Revoking an investigation order is not an available remedy for the improper disclosure

Despite the CEO’s right to the privacy of his testimony being infringed, the Commission did not go as far as revoking the underlying investigation order. The Commission rejected the CEO’s argument that the disclosure was a fact that, if known, would have changed the decision to issue the investigation order, as the decision to issue the investigation order and the later decision to disclose the testimony were both made by Commission Staff.[9] There was also not a sufficient connection between the investigation order and the inappropriate disclosure to support crafting a remedy of this nature, as revoking the investigation order would have no effect on restraining the already public disclosure of the testimony and would not be in the public’s interest.[10]

The Commission held that revocation of the section 11 investigation order would not in any way reverse the public disclosure of the compelled evidence; nor would revocation offer any other relief, other than perhaps greater vindication or similar satisfaction. It could also involve punishment. These were insufficient reasons to invoke the Commission’s rarely-used authority  to revoke the order.[11]

The Commission did not entirely close the door to revoking an investigation order in future cases, concluding that situations could arise that would justify departing from established precedent to apply this remedy.[12] Specifically, section 144 of the Act permits revocation of a section 11 order.[13] It is clear this will be done rarely.[14]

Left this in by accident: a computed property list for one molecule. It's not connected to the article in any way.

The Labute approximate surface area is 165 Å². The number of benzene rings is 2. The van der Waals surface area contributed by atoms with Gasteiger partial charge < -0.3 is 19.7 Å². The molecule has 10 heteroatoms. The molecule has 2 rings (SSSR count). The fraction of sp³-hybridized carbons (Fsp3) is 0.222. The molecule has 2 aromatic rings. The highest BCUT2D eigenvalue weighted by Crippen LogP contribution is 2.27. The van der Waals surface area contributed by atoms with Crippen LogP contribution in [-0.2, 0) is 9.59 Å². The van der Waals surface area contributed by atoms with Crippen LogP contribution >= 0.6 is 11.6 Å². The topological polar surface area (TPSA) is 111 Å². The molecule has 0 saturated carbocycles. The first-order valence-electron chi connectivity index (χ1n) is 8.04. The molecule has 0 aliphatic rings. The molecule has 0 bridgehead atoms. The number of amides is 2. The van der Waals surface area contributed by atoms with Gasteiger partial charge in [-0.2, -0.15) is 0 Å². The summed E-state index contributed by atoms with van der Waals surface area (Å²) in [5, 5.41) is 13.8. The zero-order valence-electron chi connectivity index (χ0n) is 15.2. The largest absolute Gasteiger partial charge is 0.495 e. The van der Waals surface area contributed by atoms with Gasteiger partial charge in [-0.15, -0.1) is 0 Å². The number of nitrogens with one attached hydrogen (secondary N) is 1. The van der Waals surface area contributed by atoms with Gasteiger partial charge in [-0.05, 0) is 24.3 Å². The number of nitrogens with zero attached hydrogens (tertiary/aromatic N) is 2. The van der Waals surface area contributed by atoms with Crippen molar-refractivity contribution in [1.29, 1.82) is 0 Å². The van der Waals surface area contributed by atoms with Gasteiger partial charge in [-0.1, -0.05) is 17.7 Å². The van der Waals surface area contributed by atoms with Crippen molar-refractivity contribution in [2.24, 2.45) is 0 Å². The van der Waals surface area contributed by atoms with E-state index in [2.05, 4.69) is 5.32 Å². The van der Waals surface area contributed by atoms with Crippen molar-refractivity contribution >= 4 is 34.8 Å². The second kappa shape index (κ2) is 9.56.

This decision is important for both Commission Staff and parties under investigation for securities offences, as it reaffirms the statutory protections available for compelled evidence.

The power of Commission Staff to compel testimony during an investigation is, as recognized by the Commission in Sharpe (Re), “extraordinary”.[15] To balance this, the Act contains provisions intended to ensure that testimony remains confidential outside of specific exceptions. Here, the Commission recognized that Commission Staff overstepped their statutory abilities by freely disclosing testimony, providing an important caution about Commission Staff’s use of compelled testimony in future cases.

It remains to be seen what remedy may flow from Commission Staff’s disclosure in Sharpe (Re). Certainly the decision may be raised by counsel about any subsequent attempted use of the testimony – perhaps in a civil context, for pending or future claims against the respondents named in the Commission proceeding. That may not be an insignificant use. Many counsel whose clients are examined by Commission Staff through compulsion will claim protections related to the uses of the information given.

But what of matters before the Commission itself? The Bridging case continues to work its way through the Commission and it will be interesting to see what role, if any, this wrongful disclosure may play in adjudication of the merits of the allegations.

[1] RSO 1990, c S.5 [Act].
[2] 2022 ONSEC 3 [Sharpe (Re)].
[3] Deloitte & Touche LLP v Ontario (Securities Commission), 2003 SCC 61.
[4] Sharpe (Re) at para 65.
[5] Sharpe (Re) at para 68.
[6] Sharpe (Re) at para 50.
[7] Sharpe (Re) at para 115.
[8] Sharpe (Re) at para 129.
[9] Sharpe (Re) at para 142.
[10] Sharpe (Re) at paras 150, 164.
[11] Sharpe (Re) at para 150.
[12] Sharpe (Re) at para 162.
[13] Sharpe (Re) at para 136.
[14] The Commission cited another example of a request to revoke an investigation order, X Corp., 2004 ONSEC 19. As in Sharpe (Re), the remedy was not granted.
[15] Sharpe (Re) at para 50.

by Adam D.H. Chisholm and William Burke (Student-at-Law)

A Cautionary Note

The foregoing provides only an overview and does not constitute legal advice. Readers are cautioned against making any decisions based on this material alone. Rather, specific legal advice should be obtained.

© McMillan LLP 2022